Post by bsteiner » Tue Nov 20, 2018 8:51 am

Alex GR wrote:
Tue Nov 20, 2018 7:22 am
... If I understand correctly, the biggest downside of annuities is that you don't get the principal back. ...
A portion of each annuity payment is principal.

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Sandtrap
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Re: Let's Talk About Annuities

Post by Sandtrap » Tue Nov 20, 2018 8:55 am


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bertilak
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Re: Let's Talk About Annuities

Post by bertilak » Tue Nov 20, 2018 9:00 am

Alex GR wrote:
Tue Nov 20, 2018 7:22 am
May I ask a silly question? If I have no heirs, is an annuity (the normal kind, SPIA) a better investment than bonds? (not really comparing to MM or treasuries 'cause I know they're lower).
In other words, if I don't care what happens after I die, annuity beats bonds, right? If I understand correctly, the biggest downside of annuities is that you don't get the principal back. Not you of course but your heirs.
So it seems like a great tool in theory. Say I need $2000 in retirement (this is with a paid off house) and my SS payment is $1300 and I buy an annuity that pays $700 a month. SS+annuity covers living expenses and I don't have do draw from the portfolio :D :sharebeer
Even if you have no heirs, you might have various causes or charities you would like to leave some money to as opposed to leaving it to an insurance company.

Well, to be fair, you are actually leaving it to all the annuitants that outlive you. That is how the insurance companies can afford to make the contracted payments to geezers even older than you! :happy
May neither drought nor rain nor blizzard disturb the joy juice in your gizzard. -- Squire Omar Barker, the Cowboy Poet

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Mel Lindauer
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Re: Let's Talk About Annuities

Post by Mel Lindauer » Tue Nov 20, 2018 9:22 am

Alex GR wrote:
Tue Nov 20, 2018 7:22 am
May I ask a silly question? If I have no heirs, is an annuity (the normal kind, SPIA) a better investment than bonds? (not really comparing to MM or treasuries 'cause I know they're lower).
In other words, if I don't care what happens after I die, annuity beats bonds, right? If I understand correctly, the biggest downside of annuities is that you don't get the principal back. Not you of course but your heirs.
So it seems like a great tool in theory. Say I need $2000 in retirement (this is with a paid off house) and my SS payment is $1300 and I buy an annuity that pays $700 a month. SS+annuity covers living expenses and I don't have do draw from the portfolio :D :sharebeer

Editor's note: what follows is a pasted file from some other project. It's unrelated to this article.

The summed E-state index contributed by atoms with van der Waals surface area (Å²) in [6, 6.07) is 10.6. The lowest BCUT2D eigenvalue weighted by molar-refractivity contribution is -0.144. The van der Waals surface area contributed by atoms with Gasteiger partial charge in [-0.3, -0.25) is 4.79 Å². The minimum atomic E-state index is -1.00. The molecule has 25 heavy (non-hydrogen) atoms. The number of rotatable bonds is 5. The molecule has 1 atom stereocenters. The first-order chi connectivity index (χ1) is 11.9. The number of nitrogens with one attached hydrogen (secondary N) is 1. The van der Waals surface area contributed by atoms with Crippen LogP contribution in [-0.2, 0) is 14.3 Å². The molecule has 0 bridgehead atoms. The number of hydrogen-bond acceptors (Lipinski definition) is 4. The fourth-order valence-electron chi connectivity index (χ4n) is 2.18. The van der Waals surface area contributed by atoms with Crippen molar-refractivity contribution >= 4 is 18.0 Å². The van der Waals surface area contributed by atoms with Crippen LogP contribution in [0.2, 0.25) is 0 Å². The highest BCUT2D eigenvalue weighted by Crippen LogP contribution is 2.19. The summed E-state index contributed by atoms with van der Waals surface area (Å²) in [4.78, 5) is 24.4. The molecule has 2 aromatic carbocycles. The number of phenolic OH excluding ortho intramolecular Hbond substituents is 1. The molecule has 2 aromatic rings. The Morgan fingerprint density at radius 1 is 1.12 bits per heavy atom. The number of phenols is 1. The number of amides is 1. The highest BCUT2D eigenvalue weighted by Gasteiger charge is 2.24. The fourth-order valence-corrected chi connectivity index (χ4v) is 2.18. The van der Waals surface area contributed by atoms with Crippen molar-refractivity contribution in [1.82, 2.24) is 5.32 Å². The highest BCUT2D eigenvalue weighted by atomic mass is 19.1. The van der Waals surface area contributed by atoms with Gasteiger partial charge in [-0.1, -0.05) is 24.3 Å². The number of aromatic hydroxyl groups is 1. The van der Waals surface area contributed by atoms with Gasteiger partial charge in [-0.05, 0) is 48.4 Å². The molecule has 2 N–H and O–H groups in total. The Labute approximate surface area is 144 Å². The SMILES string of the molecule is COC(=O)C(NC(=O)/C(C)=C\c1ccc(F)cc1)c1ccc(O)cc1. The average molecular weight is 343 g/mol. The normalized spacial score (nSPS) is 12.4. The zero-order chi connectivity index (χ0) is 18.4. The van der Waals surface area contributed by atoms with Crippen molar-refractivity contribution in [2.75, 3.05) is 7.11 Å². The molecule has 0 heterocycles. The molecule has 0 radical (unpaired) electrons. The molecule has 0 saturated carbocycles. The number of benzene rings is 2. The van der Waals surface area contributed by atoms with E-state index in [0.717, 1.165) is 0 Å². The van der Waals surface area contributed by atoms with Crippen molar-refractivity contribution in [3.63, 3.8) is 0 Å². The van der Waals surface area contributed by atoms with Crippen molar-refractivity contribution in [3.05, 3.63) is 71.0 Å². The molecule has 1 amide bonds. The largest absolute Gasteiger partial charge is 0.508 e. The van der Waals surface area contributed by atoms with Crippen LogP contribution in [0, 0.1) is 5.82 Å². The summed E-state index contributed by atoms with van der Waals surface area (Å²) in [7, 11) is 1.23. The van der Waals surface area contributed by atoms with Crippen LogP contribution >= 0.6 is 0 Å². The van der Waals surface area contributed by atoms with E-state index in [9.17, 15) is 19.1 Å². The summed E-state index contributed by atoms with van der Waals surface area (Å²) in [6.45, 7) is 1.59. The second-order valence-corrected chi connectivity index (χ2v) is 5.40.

You had to DRAW money from the portfolio to buy the annuity and a large part of each payment is simply a return of YOUR initial payment which you took from your portfolio.

There's no free lunch here.
Best Regards - Mel | | Semper Fi

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vineviz
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Re: Let's Talk About Annuities

Post by vineviz » Tue Nov 20, 2018 10:30 am

Alex GR wrote:
Tue Nov 20, 2018 7:22 am
May I ask a silly question? If I have no heirs, is an annuity (the normal kind, SPIA) a better investment than bonds? (not really comparing to MM or treasuries 'cause I know they're lower).
In other words, if I don't care what happens after I die, annuity beats bonds, right? I
Yes, but . . . .

The VAST majority of SPIAs are annualized to produce a level (i.e. "nominal") payout just like most bonds.

However, if we experience an unexpected and dramatic increase in inflation during your retirement you'd find that the annuity payments lost a significant amount of purchasing power.

Inflation-adjusted annuities are available, but they tend to be expensive. If you want to spend virtually your whole portfolio before you die, my opinion is that you'd likely be best off annuitizing PART of your portfolio when you first retire (say 20 or 30%) and then annuatizing a portion of the remainder every 4 or 5 years thereafter until age 80 or so (when SPIAs are no longer available).
"Far more money has been lost by investors preparing for corrections than has been lost in corrections themselves." ~~ Peter Lynch

Dottie57
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Re: Let's Talk About Annuities

Post by Dottie57 » Tue Nov 20, 2018 2:45 pm

vineviz wrote:
Tue Nov 20, 2018 10:30 am
Alex GR wrote:
Tue Nov 20, 2018 7:22 am
May I ask a silly question? If I have no heirs, is an annuity (the normal kind, SPIA) a better investment than bonds? (not really comparing to MM or treasuries 'cause I know they're lower).
In other words, if I don't care what happens after I die, annuity beats bonds, right? I
Yes, but . . . .

The VAST majority of SPIAs are annualized to produce a level (i.e. "nominal") payout just like most bonds.

However, if we experience an unexpected and dramatic increase in inflation during your retirement you'd find that the annuity payments lost a significant amount of purchasing power.

Inflation-adjusted annuities are available, but they tend to be expensive. If you want to spend virtually your whole portfolio before you die, my opinion is that you'd likely be best off annuitizing PART of your portfolio when you first retire (say 20 or 30%) and then annuatizing a portion of the remainder every 4 or 5 years thereafter until age 80 or so (when SPIAs are no longer available).
I agree with multiple SPIA purchases.